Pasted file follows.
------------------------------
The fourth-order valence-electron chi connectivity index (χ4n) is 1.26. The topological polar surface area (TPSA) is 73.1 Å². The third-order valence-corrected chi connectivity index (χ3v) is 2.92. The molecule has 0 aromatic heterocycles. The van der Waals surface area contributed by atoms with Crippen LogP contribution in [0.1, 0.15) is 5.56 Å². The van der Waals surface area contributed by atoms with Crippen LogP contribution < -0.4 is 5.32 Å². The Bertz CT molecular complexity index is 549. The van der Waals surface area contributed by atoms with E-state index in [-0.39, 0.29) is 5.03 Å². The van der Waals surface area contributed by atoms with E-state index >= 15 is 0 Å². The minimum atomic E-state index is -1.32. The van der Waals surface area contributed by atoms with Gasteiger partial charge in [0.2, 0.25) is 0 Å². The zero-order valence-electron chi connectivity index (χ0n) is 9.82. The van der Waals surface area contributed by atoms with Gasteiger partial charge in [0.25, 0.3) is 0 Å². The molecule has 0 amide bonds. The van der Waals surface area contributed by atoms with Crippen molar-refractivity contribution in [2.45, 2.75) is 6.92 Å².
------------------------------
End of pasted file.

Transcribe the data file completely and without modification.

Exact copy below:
The fourth-order valence-electron chi connectivity index (χ4n) is 1.26. The topological polar surface area (TPSA) is 73.1 Å². The third-order valence-corrected chi connectivity index (χ3v) is 2.92. The molecule has 0 aromatic heterocycles. The van der Waals surface area contributed by atoms with Crippen LogP contribution in [0.1, 0.15) is 5.56 Å². The van der Waals surface area contributed by atoms with Crippen LogP contribution < -0.4 is 5.32 Å². The Bertz CT molecular complexity index is 549. The van der Waals surface area contributed by atoms with E-state index in [-0.39, 0.29) is 5.03 Å². The van der Waals surface area contributed by atoms with E-state index >= 15 is 0 Å². The minimum atomic E-state index is -1.32. The van der Waals surface area contributed by atoms with Gasteiger partial charge in [0.2, 0.25) is 0 Å². The zero-order valence-electron chi connectivity index (χ0n) is 9.82. The van der Waals surface area contributed by atoms with Gasteiger partial charge in [0.25, 0.3) is 0 Å². The molecule has 0 amide bonds. The van der Waals surface area contributed by atoms with Crippen molar-refractivity contribution in [2.45, 2.75) is 6.92 Å².